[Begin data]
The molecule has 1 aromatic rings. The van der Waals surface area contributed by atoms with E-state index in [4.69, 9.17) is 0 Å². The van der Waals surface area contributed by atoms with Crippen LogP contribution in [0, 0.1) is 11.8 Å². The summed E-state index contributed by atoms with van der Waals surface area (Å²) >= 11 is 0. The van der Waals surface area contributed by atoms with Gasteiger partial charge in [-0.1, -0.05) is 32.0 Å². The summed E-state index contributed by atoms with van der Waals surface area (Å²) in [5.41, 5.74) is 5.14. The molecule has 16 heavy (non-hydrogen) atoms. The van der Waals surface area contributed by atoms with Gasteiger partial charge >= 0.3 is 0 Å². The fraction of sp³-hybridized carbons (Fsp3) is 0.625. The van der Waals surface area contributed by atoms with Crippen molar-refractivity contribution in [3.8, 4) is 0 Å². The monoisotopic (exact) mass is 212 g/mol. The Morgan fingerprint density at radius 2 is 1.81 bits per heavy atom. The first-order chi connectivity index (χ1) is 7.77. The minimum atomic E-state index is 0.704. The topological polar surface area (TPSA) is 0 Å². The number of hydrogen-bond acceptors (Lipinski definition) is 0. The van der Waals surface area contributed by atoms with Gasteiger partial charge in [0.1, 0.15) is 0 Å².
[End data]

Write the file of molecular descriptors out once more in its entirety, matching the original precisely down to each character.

The molecule has 1 aromatic rings. The van der Waals surface area contributed by atoms with E-state index in [4.69, 9.17) is 0 Å². The van der Waals surface area contributed by atoms with Crippen LogP contribution in [0, 0.1) is 11.8 Å². The summed E-state index contributed by atoms with van der Waals surface area (Å²) >= 11 is 0. The van der Waals surface area contributed by atoms with Gasteiger partial charge in [-0.1, -0.05) is 32.0 Å². The summed E-state index contributed by atoms with van der Waals surface area (Å²) in [5.41, 5.74) is 5.14. The molecule has 16 heavy (non-hydrogen) atoms. The van der Waals surface area contributed by atoms with Gasteiger partial charge >= 0.3 is 0 Å². The fraction of sp³-hybridized carbons (Fsp3) is 0.625. The van der Waals surface area contributed by atoms with Crippen molar-refractivity contribution in [3.8, 4) is 0 Å². The monoisotopic (exact) mass is 212 g/mol. The Morgan fingerprint density at radius 2 is 1.81 bits per heavy atom. The first-order chi connectivity index (χ1) is 7.77. The minimum atomic E-state index is 0.704. The topological polar surface area (TPSA) is 0 Å². The number of hydrogen-bond acceptors (Lipinski definition) is 0. The van der Waals surface area contributed by atoms with Gasteiger partial charge in [0.1, 0.15) is 0 Å².